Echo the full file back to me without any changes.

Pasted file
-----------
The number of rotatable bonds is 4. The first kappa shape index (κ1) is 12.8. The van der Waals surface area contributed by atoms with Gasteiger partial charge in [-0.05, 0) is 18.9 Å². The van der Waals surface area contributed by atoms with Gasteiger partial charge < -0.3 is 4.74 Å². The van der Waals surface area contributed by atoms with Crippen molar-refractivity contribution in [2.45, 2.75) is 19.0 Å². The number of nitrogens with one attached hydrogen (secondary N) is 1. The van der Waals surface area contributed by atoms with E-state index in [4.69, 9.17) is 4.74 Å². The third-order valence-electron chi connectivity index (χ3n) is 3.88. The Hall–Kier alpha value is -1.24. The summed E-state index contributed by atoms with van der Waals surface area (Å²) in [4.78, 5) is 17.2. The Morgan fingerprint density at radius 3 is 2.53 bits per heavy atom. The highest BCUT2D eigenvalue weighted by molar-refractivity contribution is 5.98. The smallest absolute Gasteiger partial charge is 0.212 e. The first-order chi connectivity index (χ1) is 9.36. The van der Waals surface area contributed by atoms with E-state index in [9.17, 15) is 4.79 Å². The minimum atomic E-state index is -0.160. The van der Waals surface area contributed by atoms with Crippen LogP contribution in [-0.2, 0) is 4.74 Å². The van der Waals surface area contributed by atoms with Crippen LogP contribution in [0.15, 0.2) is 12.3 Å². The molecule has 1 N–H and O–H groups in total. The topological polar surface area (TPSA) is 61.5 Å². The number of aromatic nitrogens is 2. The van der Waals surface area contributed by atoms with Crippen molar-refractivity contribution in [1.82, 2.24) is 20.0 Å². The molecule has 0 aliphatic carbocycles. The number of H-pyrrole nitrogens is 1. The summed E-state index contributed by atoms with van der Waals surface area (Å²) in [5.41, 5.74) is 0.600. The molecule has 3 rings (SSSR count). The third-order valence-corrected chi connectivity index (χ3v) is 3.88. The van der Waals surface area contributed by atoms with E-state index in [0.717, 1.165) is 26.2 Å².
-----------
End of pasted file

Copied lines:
The number of rotatable bonds is 4. The first kappa shape index (κ1) is 12.8. The van der Waals surface area contributed by atoms with Gasteiger partial charge in [-0.05, 0) is 18.9 Å². The van der Waals surface area contributed by atoms with Gasteiger partial charge < -0.3 is 4.74 Å². The van der Waals surface area contributed by atoms with Crippen molar-refractivity contribution in [2.45, 2.75) is 19.0 Å². The number of nitrogens with one attached hydrogen (secondary N) is 1. The van der Waals surface area contributed by atoms with E-state index in [4.69, 9.17) is 4.74 Å². The third-order valence-electron chi connectivity index (χ3n) is 3.88. The Hall–Kier alpha value is -1.24. The summed E-state index contributed by atoms with van der Waals surface area (Å²) in [4.78, 5) is 17.2. The Morgan fingerprint density at radius 3 is 2.53 bits per heavy atom. The highest BCUT2D eigenvalue weighted by molar-refractivity contribution is 5.98. The smallest absolute Gasteiger partial charge is 0.212 e. The first-order chi connectivity index (χ1) is 9.36. The van der Waals surface area contributed by atoms with E-state index in [9.17, 15) is 4.79 Å². The minimum atomic E-state index is -0.160. The van der Waals surface area contributed by atoms with Crippen LogP contribution in [-0.2, 0) is 4.74 Å². The van der Waals surface area contributed by atoms with Crippen LogP contribution in [0.15, 0.2) is 12.3 Å². The molecule has 1 N–H and O–H groups in total. The topological polar surface area (TPSA) is 61.5 Å². The number of aromatic nitrogens is 2. The van der Waals surface area contributed by atoms with Crippen molar-refractivity contribution in [1.82, 2.24) is 20.0 Å². The molecule has 0 aliphatic carbocycles. The number of H-pyrrole nitrogens is 1. The summed E-state index contributed by atoms with van der Waals surface area (Å²) in [5.41, 5.74) is 0.600. The molecule has 3 rings (SSSR count). The third-order valence-corrected chi connectivity index (χ3v) is 3.88. The van der Waals surface area contributed by atoms with E-state index in [0.717, 1.165) is 26.2 Å².